Protein systems, such as Ras, make up the complex signaling pathways that control whether a cell divides or, in some cases, becomes cancerous and metastasizes into other regions of the body. For example, 98 percent of pancreatic cancers show Ras protein mutations.
Ras proteins have long been the focus of cancer research because of their role as "on/off switch" signaling pathways that control cell division and failure to die like normal, healthy cells do. In order for Ras proteins to do their job, they need to bind to a membrane surface. Scientists have tried to pharmaceutically "turn off" the Ras protein, or prevent it from being "turned on", without much success. Now, a team of researchers at the University of Illinois at Urbana-Champaign has been able to study precisely how Ras proteins interact with cell membrane surfaces.
Stephen Sligar and his team have found that the KRas4b form of Ras protein binds more tightly to the cell membrane, but it needs to attach on the correct side.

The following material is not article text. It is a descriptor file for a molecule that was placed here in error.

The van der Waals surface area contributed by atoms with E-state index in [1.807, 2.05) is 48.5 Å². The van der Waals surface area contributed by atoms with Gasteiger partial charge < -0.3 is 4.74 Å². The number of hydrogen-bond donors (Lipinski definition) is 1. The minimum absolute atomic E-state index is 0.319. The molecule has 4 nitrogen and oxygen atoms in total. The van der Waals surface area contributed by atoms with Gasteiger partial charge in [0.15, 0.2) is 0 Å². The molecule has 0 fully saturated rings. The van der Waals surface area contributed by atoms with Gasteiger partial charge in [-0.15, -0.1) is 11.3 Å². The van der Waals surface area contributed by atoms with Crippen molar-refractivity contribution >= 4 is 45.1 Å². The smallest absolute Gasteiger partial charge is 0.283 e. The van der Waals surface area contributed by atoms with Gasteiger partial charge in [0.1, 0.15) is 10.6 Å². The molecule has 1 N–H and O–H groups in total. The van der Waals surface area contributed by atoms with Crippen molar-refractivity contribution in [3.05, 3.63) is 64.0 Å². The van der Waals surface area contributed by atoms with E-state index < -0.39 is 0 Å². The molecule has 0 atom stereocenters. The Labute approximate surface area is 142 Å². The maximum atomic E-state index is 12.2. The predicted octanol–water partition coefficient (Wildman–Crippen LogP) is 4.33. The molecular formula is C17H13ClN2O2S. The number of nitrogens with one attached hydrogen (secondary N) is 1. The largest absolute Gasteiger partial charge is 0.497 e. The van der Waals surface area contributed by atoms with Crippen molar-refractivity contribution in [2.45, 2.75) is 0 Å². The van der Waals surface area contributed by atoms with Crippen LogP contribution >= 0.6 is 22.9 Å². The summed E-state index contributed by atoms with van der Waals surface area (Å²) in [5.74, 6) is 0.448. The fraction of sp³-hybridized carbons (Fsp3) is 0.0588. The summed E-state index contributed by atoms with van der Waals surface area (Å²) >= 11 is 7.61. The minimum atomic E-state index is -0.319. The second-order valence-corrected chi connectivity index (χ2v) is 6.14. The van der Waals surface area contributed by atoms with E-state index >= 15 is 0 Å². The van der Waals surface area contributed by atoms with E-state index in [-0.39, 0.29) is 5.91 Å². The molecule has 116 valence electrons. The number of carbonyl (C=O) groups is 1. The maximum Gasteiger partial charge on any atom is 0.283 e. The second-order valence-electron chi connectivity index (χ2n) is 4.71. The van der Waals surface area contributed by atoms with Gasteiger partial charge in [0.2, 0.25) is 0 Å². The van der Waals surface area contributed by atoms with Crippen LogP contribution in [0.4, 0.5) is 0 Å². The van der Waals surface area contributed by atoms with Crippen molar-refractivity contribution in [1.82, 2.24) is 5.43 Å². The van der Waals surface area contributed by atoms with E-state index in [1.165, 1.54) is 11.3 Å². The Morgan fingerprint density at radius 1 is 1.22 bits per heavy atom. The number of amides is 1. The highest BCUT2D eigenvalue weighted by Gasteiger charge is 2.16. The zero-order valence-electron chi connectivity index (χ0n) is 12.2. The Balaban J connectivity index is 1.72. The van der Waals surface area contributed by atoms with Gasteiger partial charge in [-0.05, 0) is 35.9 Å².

One side of the KRas4b protein associates with signaling partners; if this side binds to the membrane, then it's not able to interact with its partners, but if the inactive side binds to the membrane, then the active side is available to engage in the downstream signaling process that could enable cancer. Sligar' s team discovered that fatty acids in KRas4b help control which side attaches to the cell membrane.
"The membrane is playing a very critical role in controlling the activity of very complex signaling networks that involve many different protein molecules, Sligar said. "It is now becoming appreciated how much the membrane composition can dictate how these molecules are recruited to the membrane surface, and then how they go about their business."
In the long term, the revitalized interest in the biophysics of KRas4b, and its interaction with the membrane, will hopefully guide the discovery and design of pharmaceuticals for the treatment of cancer.